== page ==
Pupils should ditch gadgets and climb trees in 2019, Damian Hinds tells schools

A new downloadable “activity passport” aimed at encouraging school pupils to ditch their gadgets and pursue “new interests” has been launched by the education secretary.

The printable document, which allows pupils to tick when they’ve completed 140 prescribed activities such as searching for butterflies and taking part in a Roman banquet, is part of a drive to boost resilience in children.

Other activities listed include climbing trees, staying away from home for a night, baking a cake and learning to sew buttons onto clothes.

The list will be sent to schools in January, but is not mandatory.

What’s on the inside – someone’s character, drive, resilience, and the ability to stick to a goal – is just as important as their academic achievements

Damian Hinds said the list was inspired by his visit this year to St Werburgh’s Primary School in Bristol, where every child is encouraged to take part in a list of tasks and experiences, with key achievements for each school year to tick off.

It is the second time in a week that the DfE has announced a new initiative inspired by the actions of a single school. On Thursday, the department announced Hinds’s desire to see all schools follow the lead of a school in Devon and go single-use-plastic-free by 2022.

There are 20 activities for each primary school year group, and they get more complicated as children progress through school. For example, reception pupils will be encouraged to visit a farm, fly a kite or dress up as a pirate, while year 6 pupils are urged to write a speech, learn how to access the news or visit a new city.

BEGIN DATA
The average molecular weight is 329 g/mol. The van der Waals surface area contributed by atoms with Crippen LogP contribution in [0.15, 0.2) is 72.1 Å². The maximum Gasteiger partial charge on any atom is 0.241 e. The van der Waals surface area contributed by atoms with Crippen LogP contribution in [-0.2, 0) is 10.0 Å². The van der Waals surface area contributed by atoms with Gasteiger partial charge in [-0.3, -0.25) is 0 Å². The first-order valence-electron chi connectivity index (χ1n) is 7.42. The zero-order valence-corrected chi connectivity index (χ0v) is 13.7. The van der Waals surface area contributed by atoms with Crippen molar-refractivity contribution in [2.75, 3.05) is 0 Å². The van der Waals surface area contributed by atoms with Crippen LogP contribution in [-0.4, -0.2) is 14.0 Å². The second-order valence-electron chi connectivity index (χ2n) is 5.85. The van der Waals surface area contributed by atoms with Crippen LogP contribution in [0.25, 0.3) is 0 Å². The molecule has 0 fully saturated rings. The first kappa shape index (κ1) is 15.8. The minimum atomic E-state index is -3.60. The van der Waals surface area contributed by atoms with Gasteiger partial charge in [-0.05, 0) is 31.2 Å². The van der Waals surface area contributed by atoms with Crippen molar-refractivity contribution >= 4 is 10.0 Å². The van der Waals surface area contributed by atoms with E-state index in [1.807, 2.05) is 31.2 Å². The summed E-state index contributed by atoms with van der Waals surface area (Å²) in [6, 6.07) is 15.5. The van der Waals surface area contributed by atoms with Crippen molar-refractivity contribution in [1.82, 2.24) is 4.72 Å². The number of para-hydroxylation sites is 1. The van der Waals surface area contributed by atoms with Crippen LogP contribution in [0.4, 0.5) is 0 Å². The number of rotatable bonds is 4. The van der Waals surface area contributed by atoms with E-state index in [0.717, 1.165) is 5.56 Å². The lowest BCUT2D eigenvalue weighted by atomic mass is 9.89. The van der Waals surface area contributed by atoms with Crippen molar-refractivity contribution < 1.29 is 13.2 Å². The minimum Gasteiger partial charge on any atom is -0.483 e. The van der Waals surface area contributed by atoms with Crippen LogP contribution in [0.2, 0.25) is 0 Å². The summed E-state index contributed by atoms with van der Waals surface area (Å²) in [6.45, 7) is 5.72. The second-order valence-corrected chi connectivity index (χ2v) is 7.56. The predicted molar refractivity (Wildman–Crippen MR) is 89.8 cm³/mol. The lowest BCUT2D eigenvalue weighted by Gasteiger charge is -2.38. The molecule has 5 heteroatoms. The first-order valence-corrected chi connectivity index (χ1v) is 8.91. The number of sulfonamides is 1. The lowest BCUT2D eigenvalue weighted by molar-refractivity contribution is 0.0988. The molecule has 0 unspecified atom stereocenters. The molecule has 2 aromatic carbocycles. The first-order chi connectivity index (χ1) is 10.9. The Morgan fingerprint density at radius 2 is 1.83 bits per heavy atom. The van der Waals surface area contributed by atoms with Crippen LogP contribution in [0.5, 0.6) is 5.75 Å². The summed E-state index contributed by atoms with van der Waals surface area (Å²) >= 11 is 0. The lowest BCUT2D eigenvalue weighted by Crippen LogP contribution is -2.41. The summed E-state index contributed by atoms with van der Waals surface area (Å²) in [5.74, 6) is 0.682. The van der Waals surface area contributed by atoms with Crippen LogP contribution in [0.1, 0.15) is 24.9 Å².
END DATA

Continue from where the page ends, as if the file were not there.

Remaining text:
The front and back cover of the document

Damian Hinds said: “When I first became education secretary, almost a year ago, I went around asking everyone I met what they wanted for their children.

“The instinctive answer that came back was never about the curriculum or qualifications, vital as these are – what they wanted first and foremost was for their child to be happy and healthy. As a father that’s what I want for my children and as education secretary that’s what I want for all children in this country.”

Hinds said he heard “regularly” from teachers “that it’s important that children have the chance to try things out, to get a taste of the world around them, to see and do things that they wouldn’t normally do, or go to places they wouldn’t normally go”.

What year 1 and 4 pupils will be encouraged to do

“Experience is a great teacher and can equip children with valuable skills that prepare for any challenges life may throw at them. What’s on the inside – someone’s character, drive, resilience, and the ability to stick to a goal – is just as important as their academic achievements.”

The passports are endorsed by groups including the Scouts, Girlguiding, Action for Children and the National Trust.


The activities


  1. Visit a farm
  2. Paint a self portrait